When we consider colors seen in animals and plants, we would assume they are due to the presence of pigment molecules that absorb light at different wave lengths. For example, plants are green because Chlorophyll absorbs strongly the blue and red portion of the visible light spectrum, and leaves out the green. It is also known that some animals can rapidly control their body color to blend in or stand out from their environmental background colors.

Cuttlefish represent a well-known case deep from the ocean, where they can alter body color to camouflage themselves, attract mates, or warn off potential predators. This is achieved by actively controlling several groups of blue, red, yellow, brown, and black pigmented chromatophores. The pigmented chromatophores can be folded when retracted, and the collective action of these chromatophores then give rise to the remarkable color patterns on the skin.

The mechanism for color change in cuttlefish has been thought as a general mechanism for color and pattern change seen in animals. Until recently have scientists revealed a new mechanism in chameleons for controlling body colors without using pigments. It turns out that chameleons does it through a clever way of manipulating reflection.  Rather than moving pigments around in the cell, chameleons actually use a tunable lattice of guanine crystals to reflect certain wavelengths of light.  Its like the iridescence of a blue morpho butterfly, but customizable! Here is a nice viedo clip introducing this fascinating study:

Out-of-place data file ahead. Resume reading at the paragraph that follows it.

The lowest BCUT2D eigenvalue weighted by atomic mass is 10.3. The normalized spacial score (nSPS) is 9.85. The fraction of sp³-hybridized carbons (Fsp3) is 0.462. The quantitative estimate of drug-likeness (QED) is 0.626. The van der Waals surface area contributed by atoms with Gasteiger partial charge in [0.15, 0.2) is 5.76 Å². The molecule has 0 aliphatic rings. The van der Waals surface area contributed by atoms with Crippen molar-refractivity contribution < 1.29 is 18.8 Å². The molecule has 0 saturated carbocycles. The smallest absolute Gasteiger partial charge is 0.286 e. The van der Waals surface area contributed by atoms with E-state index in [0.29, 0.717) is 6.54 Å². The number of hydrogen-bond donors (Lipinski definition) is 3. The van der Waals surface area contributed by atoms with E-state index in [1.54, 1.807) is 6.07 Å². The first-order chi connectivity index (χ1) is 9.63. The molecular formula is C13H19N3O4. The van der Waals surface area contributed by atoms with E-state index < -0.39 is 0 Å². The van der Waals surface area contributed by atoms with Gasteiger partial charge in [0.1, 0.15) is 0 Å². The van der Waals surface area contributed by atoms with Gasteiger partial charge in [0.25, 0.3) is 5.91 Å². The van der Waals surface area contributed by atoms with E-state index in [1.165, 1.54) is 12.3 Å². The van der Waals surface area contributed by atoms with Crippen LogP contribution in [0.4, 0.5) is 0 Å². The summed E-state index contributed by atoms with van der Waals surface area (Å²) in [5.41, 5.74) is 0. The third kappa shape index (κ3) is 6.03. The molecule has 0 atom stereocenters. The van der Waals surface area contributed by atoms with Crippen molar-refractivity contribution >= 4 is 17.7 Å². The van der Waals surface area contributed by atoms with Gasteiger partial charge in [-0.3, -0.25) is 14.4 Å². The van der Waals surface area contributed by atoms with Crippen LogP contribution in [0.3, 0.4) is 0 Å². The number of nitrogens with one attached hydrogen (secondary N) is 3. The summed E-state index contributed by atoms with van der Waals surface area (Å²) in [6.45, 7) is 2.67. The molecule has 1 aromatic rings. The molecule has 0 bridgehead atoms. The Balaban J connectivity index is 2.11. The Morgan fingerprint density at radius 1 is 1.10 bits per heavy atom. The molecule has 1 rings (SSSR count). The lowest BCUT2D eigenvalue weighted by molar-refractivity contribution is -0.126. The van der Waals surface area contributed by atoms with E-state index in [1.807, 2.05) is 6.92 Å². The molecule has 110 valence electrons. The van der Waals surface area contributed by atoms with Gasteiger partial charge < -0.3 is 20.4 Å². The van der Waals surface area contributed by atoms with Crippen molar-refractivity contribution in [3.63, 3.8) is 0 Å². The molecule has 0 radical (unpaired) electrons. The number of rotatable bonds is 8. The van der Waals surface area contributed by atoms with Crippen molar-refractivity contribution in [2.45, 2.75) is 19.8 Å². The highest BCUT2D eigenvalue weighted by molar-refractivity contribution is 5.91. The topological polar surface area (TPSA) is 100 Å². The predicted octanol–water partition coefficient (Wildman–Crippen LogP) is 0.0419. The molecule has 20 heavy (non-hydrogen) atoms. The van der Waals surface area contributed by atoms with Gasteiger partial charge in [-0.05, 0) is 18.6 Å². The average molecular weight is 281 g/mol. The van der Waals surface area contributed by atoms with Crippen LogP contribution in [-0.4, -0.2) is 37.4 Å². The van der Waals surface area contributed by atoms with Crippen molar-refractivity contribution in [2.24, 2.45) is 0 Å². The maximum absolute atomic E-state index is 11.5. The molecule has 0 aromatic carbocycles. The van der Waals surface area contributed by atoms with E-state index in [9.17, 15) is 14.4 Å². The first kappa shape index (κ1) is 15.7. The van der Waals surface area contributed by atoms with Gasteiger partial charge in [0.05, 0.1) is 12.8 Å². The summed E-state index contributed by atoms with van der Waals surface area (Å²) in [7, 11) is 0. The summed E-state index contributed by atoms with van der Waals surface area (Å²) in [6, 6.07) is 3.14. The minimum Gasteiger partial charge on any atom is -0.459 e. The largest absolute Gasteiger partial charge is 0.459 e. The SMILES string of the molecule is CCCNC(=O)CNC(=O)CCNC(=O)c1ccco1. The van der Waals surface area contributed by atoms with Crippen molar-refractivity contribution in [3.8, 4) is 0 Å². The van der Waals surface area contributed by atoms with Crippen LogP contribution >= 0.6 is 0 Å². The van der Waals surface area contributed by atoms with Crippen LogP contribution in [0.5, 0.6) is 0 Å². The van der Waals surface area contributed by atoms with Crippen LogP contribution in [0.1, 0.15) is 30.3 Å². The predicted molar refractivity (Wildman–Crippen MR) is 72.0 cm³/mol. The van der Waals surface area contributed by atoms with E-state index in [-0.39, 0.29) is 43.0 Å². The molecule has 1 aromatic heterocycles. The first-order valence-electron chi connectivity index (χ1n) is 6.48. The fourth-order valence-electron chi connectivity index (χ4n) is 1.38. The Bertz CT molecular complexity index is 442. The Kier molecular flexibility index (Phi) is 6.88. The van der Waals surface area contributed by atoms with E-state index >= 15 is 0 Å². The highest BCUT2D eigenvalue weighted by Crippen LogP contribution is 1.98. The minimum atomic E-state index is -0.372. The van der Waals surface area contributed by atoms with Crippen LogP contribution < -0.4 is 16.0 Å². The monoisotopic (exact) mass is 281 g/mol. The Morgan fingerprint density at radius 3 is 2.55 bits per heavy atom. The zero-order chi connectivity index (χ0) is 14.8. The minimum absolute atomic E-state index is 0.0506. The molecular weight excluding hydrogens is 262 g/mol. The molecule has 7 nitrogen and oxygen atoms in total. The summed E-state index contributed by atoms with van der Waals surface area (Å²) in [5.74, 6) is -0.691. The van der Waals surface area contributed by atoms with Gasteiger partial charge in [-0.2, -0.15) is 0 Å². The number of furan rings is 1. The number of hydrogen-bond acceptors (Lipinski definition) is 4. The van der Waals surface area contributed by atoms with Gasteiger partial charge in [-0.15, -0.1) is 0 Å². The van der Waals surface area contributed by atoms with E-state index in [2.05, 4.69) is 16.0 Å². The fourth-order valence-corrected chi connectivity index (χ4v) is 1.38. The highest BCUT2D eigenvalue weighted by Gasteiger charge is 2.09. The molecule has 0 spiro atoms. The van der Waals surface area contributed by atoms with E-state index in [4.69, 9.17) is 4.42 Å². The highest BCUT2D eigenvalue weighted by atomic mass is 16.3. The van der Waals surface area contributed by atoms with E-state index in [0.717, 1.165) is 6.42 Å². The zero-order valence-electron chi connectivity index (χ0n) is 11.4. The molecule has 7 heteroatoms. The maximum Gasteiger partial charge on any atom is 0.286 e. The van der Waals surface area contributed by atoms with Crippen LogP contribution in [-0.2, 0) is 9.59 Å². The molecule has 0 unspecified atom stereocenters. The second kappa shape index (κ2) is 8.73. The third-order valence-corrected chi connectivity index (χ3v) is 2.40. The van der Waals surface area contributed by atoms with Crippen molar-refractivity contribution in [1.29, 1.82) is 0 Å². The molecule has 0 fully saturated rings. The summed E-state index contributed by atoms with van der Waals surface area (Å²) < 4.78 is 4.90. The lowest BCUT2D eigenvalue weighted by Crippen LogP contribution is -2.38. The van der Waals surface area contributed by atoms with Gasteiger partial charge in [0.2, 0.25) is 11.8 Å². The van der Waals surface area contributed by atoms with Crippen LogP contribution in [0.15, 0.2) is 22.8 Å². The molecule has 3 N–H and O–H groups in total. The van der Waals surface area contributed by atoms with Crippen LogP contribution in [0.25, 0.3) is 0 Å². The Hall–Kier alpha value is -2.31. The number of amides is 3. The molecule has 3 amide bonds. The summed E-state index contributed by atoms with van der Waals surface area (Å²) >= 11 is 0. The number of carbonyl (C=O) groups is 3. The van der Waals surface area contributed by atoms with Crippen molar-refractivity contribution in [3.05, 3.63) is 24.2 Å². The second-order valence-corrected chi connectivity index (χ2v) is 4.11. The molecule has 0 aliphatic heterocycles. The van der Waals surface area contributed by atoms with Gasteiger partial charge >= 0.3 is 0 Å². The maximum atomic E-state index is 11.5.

The original research paper can be found here:

Friday, January 9, 2015

When insects learn math...

"2, 3, 5, 7, 11, 13, 17, 19, 23, ..." It is obvious to us that these are primer numbers, which are greater than 1 and have no positive divisors other than 1 and themselves, although it is quite amazing that some insects have also learnt about prime numbers, and have been using this knowledge for their own adaptive advantage in the challenging natural environments.

Periodical cicadas, also known as magicicadas, are insects native to North America under the order of Hemiptera. Unlike other cicadas, periodical cicadas spend a very long larval developmental stage underground feeding on xylem sap from plant roots, and only emerge every 13 or 17 years as adults in large quantity. Adults live only for a few weeks. They mate, lay eggs, and their their life cycle is then complete. It was thought that by adopting an emergence period of a prime number (13 or 17), periodical cicadas avoid the possibility of potential predators receiving periodic population boosts by synchronizing their own generations to divisors of the cicada emergence period. The molecular basis for the precise life periodicity in these periodical cicadas remains a mystery.

Magicicada septendecim


Massive number of periodical cicadas emerged in Massachusetts in 2008

Friday, January 2, 2015

Anastassia demonstrates the “Floating Disks” experiment for BioTeach

Weng Lab UROP student Anastassia strikes again! Anastassia made a short lab video for BioTeach geared towards K-12 students, demonstrating photosynthesis. We hope the younger generation is going to fall in love with plant sciences!

Click here for all the materials and instruction you’ll need to replicate this experiments.